adjective, faint·er, faint·est.
verb (used without object)
Origin of faint
Synonyms for faint
Examples from the Web for faintness
Leaning on the shoulder of a Kendah man, I drew nearer to see what passed between them, for my curiosity overcame my faintness.The Ivory Child|H. Rider Haggard
As I did so a strange feeling came over me, a feeling as of the faintness caused by starvation.The Induna's Wife|Bertram Mitford
Under the bidding of the liquor the faintness from the exertion and reaction was leaving me.Desert Dust|Edwin L. Sabin
I think that pulls me up; at all events, I have since had no return of faintness.The Letters of Charles Dickens|Charles Dickens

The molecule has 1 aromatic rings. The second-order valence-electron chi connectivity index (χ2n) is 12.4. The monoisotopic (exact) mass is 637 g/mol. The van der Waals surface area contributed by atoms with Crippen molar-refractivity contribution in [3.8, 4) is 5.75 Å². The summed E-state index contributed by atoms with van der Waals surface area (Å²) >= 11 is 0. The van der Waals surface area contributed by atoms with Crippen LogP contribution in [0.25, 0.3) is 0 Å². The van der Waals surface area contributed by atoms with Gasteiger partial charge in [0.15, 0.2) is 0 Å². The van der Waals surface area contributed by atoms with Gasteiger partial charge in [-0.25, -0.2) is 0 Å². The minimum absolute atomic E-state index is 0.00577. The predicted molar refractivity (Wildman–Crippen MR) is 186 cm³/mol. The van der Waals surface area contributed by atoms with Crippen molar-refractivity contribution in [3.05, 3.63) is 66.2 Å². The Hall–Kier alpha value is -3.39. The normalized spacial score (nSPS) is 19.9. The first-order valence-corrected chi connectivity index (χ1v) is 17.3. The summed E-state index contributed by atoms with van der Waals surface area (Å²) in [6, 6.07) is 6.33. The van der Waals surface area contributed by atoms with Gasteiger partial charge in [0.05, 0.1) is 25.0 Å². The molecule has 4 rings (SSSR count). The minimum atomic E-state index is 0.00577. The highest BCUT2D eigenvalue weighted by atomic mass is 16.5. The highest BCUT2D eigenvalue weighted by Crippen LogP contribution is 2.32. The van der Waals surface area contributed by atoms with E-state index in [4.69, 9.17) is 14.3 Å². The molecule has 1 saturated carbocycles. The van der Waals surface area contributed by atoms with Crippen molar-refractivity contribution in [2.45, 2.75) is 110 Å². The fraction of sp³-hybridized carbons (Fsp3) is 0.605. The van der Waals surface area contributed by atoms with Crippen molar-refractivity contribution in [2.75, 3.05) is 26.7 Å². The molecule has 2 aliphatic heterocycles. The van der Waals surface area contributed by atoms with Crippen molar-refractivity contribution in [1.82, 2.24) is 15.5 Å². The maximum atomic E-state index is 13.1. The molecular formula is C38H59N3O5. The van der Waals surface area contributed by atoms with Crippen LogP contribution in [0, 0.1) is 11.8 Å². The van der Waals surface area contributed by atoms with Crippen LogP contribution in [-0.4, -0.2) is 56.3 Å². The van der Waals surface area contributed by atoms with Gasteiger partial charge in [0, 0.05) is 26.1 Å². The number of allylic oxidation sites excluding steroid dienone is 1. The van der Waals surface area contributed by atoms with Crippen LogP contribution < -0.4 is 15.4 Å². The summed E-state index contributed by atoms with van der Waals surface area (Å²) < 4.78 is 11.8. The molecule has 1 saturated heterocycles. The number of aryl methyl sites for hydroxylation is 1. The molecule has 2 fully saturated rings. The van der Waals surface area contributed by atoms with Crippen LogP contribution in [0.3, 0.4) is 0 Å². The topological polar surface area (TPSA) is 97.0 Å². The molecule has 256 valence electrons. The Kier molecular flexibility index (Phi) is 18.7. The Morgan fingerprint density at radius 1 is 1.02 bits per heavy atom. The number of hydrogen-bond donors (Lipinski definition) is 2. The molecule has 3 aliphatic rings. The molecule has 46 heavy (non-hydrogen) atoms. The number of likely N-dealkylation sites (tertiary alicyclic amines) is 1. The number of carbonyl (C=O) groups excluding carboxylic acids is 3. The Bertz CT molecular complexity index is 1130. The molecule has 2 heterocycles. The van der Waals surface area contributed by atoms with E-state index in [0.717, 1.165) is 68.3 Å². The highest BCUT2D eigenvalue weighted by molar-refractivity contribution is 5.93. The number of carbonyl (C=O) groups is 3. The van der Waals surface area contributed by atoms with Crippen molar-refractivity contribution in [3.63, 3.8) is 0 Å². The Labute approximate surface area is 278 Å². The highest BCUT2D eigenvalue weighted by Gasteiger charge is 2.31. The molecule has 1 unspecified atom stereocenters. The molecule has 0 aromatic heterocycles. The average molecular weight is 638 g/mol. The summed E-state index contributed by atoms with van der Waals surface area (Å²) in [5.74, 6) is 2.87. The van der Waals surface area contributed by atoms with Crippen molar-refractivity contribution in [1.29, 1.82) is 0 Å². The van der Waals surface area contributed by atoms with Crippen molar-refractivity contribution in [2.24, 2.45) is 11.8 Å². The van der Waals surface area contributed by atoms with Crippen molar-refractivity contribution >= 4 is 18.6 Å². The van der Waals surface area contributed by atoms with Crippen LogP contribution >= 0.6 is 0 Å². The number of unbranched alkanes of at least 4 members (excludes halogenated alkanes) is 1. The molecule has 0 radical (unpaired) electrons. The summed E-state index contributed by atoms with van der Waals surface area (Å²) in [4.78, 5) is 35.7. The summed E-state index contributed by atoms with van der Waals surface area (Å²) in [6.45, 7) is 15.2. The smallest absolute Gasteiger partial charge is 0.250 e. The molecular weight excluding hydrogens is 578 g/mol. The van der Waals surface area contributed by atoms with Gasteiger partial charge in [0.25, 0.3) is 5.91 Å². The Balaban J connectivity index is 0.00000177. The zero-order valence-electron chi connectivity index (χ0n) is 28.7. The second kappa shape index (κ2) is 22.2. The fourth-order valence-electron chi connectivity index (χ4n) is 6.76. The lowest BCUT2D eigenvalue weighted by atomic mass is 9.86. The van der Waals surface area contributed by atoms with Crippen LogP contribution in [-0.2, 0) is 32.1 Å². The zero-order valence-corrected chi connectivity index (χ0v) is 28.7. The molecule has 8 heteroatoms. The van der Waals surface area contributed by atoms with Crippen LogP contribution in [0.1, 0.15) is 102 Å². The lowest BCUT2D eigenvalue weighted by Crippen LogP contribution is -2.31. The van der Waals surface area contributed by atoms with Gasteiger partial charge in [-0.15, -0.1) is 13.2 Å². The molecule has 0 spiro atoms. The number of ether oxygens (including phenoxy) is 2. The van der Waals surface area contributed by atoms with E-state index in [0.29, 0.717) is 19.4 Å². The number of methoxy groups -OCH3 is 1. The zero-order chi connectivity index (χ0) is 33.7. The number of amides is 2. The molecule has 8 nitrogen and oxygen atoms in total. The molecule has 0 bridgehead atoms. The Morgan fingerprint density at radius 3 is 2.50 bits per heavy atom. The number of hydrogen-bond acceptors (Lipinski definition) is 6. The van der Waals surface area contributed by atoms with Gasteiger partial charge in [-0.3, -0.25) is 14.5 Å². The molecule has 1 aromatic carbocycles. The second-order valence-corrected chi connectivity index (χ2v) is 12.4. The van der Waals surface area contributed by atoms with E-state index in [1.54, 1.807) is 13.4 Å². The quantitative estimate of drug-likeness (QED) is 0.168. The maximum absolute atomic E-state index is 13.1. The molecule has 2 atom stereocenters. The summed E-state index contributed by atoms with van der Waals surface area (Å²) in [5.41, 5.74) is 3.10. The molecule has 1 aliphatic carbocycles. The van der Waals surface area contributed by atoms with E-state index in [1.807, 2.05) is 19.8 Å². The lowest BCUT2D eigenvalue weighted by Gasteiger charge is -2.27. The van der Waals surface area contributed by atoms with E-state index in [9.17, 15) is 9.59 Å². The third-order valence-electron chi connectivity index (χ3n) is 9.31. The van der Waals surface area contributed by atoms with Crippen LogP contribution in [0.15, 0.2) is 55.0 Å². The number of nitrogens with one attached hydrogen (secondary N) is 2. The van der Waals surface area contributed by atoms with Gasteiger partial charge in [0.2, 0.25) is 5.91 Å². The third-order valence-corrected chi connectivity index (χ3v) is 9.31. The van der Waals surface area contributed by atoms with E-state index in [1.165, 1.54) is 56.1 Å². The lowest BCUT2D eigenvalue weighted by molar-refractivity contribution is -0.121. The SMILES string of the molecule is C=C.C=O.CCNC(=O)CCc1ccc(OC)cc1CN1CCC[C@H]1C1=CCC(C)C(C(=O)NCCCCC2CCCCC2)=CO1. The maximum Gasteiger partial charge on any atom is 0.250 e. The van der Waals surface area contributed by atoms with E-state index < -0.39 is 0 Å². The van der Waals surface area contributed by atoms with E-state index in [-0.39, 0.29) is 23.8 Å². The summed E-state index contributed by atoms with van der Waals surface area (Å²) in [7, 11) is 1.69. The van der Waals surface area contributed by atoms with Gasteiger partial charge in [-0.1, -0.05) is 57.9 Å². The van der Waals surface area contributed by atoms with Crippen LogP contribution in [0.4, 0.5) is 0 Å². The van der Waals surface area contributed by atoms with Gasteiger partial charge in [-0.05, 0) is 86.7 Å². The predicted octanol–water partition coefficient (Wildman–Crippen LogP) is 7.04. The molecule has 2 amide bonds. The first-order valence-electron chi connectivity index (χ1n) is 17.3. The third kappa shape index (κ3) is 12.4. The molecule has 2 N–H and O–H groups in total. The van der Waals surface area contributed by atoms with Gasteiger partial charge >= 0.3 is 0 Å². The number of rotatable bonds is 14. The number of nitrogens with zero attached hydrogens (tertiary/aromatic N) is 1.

As the sky cleared the boys could see, from the faintness of the stars, that day was dawning.The Island of Yellow Sands|E. C. [Ethel Claire] Brill
Word Origin for faint
c.1300, "wanting in courage," now mostly in faint-hearted (mid-15c.), from Old French feint "soft, weak, sluggish," past participle of feindre "hesitate, falter, be indolent, show weakness, avoid one's duty by pretending" (see feign). Sense of "weak, feeble" is early 14c. Meaning "producing a feeble impression upon the senses" is from 1650s.
"grow weak" (c.1300); "lose heart" (mid-14c.); see faint (adj.). Sense of "swoon" is c.1400. Related: Fainted; fainting.
see damn with faint praise.